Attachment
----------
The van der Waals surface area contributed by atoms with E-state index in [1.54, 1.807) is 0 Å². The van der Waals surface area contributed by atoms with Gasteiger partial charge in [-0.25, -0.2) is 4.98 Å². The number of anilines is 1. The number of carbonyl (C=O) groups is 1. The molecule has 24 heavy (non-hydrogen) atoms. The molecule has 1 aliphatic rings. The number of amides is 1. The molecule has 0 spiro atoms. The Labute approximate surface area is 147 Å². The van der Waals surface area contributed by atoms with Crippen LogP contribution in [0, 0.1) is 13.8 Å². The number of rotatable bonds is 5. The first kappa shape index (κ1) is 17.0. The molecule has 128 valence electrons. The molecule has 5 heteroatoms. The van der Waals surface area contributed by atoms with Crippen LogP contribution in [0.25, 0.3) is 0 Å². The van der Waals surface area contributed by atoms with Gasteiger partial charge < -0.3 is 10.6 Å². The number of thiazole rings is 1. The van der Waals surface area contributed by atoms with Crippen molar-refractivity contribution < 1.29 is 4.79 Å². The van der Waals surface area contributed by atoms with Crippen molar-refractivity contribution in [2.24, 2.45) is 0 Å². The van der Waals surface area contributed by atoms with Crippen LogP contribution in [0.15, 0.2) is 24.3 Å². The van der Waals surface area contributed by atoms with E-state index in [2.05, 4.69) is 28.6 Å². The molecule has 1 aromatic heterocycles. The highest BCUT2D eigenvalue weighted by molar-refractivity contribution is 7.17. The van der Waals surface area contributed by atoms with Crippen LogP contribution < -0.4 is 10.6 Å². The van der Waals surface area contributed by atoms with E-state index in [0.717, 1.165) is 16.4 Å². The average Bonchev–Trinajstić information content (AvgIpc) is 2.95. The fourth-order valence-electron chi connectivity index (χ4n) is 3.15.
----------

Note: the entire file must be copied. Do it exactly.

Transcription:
The van der Waals surface area contributed by atoms with E-state index in [1.54, 1.807) is 0 Å². The van der Waals surface area contributed by atoms with Gasteiger partial charge in [-0.25, -0.2) is 4.98 Å². The number of anilines is 1. The number of carbonyl (C=O) groups is 1. The molecule has 24 heavy (non-hydrogen) atoms. The molecule has 1 aliphatic rings. The number of amides is 1. The molecule has 0 spiro atoms. The Labute approximate surface area is 147 Å². The van der Waals surface area contributed by atoms with Crippen LogP contribution in [0, 0.1) is 13.8 Å². The number of rotatable bonds is 5. The first kappa shape index (κ1) is 17.0. The molecule has 128 valence electrons. The molecule has 5 heteroatoms. The van der Waals surface area contributed by atoms with Crippen LogP contribution in [0.25, 0.3) is 0 Å². The van der Waals surface area contributed by atoms with Gasteiger partial charge < -0.3 is 10.6 Å². The number of thiazole rings is 1. The van der Waals surface area contributed by atoms with Crippen molar-refractivity contribution < 1.29 is 4.79 Å². The van der Waals surface area contributed by atoms with Crippen molar-refractivity contribution in [2.24, 2.45) is 0 Å². The van der Waals surface area contributed by atoms with Crippen LogP contribution in [0.15, 0.2) is 24.3 Å². The van der Waals surface area contributed by atoms with E-state index in [2.05, 4.69) is 28.6 Å². The molecule has 1 aromatic heterocycles. The highest BCUT2D eigenvalue weighted by molar-refractivity contribution is 7.17. The van der Waals surface area contributed by atoms with Crippen LogP contribution < -0.4 is 10.6 Å². The van der Waals surface area contributed by atoms with E-state index in [0.717, 1.165) is 16.4 Å². The average Bonchev–Trinajstić information content (AvgIpc) is 2.95. The fourth-order valence-electron chi connectivity index (χ4n) is 3.15.